What does one write? In a time like this? In a season like this one? In a year such as this?

People who cope with humor are creating memes about 2020. The year that began with an entire continent blazing … got worse … and worse … and worse … and then a global pandemic … and resultant worldwide economic collapse … and murder hornets … and Harry Potter fans started speculating about seeing the Dark Mark in the sky … while Christians of a certain stripe started predicting (yet again) the imminent coming of the end of the world as we know it.

Then … the dark underbelly of our nation, the sin of our collective selves comes high-stepping to the fore. The murder of not one, but two, then three of our African American brothers and sisters. Sin leads to one man with his knee on the neck of another begging for breath, for his mother. Sin allows other men to stand by as that man pleads for his life. Evil allows this to transpire again and again and again.

And the people who drive down highways with flags that represent a codified existence belonging to the defeated still think their cause is a righteous one because it is about “a way of life.” This is no way of life. Keeping knees to the neck of another human being? This is the way that leads to evil more deeply entrenched. We bury our own selves with this evil. It is heavy as stones and boulders piling upon us.

In a sermon by a pastor out of Knoxville, I heard the problem simplified this way: “yeah, but.” The way we people of this great nation who believe that all people are created equal yet still respond, “yeah, but,” so that we can justify our forebears having owned another person, or we ourselves being more important than another person or having greater status than another. “Yeah, but” allows us to defend so many evils, making us feel better about ourselves … just enough … so that we can sleep at night … or otherwise raise a little Cain.

We all “bleed the same color,” pastor Stephen DeFur of Cokesbury Church preached.

At the same time when the pandemic could be drawing the best out of us, we have another opportunity to see crystallized in razor-sharp clarity our deep brokenness. The evil of racism is embodied, and certain symbols of so-called Christianity are turned into weaponry to fan the flames of racism so that yet another continent burns.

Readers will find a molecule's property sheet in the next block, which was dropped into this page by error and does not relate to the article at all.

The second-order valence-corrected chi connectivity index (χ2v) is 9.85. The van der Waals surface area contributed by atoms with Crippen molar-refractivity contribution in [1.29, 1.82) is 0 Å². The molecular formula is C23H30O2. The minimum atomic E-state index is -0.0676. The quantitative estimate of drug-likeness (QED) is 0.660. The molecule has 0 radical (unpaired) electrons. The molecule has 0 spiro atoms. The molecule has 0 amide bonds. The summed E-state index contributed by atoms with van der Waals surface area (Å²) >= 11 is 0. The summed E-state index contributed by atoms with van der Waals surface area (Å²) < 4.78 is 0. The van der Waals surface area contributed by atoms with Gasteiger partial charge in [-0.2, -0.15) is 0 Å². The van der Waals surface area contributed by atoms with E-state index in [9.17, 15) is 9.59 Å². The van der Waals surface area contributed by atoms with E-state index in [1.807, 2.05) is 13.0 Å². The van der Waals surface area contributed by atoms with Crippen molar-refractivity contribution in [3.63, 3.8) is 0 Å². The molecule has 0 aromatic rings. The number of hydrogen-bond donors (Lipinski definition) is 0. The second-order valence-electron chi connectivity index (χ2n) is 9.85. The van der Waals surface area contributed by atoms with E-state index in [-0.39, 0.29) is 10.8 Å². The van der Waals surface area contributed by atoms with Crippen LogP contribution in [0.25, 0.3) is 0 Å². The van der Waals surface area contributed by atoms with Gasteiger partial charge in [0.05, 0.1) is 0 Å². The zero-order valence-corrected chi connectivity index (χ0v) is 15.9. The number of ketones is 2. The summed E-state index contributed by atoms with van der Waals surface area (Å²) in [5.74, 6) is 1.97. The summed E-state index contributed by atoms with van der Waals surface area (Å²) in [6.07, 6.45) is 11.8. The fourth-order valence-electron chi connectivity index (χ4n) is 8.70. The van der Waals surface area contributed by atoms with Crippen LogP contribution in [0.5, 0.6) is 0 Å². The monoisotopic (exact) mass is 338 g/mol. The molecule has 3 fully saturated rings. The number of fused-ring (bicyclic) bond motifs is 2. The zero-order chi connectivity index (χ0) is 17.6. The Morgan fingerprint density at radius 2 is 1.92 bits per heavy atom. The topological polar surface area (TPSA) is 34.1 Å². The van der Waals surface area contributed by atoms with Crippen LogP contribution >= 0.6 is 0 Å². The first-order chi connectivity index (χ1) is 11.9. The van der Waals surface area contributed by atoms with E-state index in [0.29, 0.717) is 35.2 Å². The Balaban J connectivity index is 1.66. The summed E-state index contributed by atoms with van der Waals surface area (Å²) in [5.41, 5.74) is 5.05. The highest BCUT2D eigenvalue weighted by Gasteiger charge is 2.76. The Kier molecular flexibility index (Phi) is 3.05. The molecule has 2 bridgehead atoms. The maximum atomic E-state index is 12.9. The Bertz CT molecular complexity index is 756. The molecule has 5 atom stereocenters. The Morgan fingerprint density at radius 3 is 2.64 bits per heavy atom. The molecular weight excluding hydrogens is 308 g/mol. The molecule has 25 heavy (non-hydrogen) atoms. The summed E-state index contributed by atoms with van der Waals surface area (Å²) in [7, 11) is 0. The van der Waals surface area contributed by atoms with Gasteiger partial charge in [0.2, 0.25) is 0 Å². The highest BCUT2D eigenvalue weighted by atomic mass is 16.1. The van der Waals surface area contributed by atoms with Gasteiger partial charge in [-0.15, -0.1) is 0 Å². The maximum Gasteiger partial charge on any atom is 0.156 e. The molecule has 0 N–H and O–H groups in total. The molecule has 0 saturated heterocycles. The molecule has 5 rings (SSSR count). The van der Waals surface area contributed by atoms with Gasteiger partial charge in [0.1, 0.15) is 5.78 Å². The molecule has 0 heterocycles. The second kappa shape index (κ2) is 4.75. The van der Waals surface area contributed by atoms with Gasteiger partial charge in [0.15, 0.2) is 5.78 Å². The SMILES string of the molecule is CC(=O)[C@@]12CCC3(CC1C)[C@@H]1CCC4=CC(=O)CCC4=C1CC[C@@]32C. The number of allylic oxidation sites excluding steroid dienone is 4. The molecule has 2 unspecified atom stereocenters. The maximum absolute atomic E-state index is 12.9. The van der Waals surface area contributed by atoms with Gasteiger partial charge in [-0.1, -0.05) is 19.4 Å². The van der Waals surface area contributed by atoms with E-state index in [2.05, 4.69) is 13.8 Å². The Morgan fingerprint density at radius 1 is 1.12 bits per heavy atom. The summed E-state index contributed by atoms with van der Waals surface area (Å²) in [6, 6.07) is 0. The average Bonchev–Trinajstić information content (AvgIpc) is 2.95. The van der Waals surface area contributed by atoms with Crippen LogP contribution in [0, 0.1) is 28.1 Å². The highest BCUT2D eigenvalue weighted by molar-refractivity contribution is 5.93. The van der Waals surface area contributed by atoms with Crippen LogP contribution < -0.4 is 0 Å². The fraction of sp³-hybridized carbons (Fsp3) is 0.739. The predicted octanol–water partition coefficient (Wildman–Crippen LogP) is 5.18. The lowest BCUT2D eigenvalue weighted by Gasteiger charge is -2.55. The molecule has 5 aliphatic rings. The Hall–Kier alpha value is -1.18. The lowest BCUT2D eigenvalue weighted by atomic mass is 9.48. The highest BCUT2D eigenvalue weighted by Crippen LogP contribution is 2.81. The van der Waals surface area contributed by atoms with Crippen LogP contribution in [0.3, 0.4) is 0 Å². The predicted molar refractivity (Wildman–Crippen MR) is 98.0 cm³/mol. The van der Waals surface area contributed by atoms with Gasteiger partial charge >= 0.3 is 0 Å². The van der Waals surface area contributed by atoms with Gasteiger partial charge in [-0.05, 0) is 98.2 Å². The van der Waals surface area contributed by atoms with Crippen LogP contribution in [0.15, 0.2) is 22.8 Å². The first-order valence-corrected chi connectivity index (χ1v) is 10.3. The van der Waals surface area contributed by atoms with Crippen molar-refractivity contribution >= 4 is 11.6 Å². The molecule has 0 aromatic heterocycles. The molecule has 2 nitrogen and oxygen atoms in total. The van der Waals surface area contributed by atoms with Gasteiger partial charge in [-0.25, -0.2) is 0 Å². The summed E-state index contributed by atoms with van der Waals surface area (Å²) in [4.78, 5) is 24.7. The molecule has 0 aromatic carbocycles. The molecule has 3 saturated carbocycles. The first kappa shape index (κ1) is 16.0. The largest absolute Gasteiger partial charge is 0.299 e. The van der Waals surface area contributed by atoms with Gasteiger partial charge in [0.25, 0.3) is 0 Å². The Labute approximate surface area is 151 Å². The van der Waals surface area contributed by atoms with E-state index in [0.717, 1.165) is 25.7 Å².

We are afire. It is not arson. It is the fire of the Holy Spirit blowing flames to burn away the chaff. So that what is left is a clean, common heart and a readiness to be a whole people.

This time of crisis is not about one group of people versus another. This is a turning point because God stays with us through the good times, bad times and the in-between times. The Holy Spirit transforms crisis. We can be transformed, too.

The truth is we cannot love only one kind of people. Because that is not full, mutual, self-giving love. We are called by God to love all people. Maybe 2020 is a catalyst year. We are at the halfway point. It all gets better from here. With a clear vision and purpose. We eradicate both pandemic and dismantle this systemic evil of racism … person by person by person. Choice by choice by choice. To love and love and love each and every broken one.

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Longing to breathe deeply and to walk with others as they seek to meet their longings, C. A. Rollins writes and invites you to reflect with her at carollinswrites@gmail.com.

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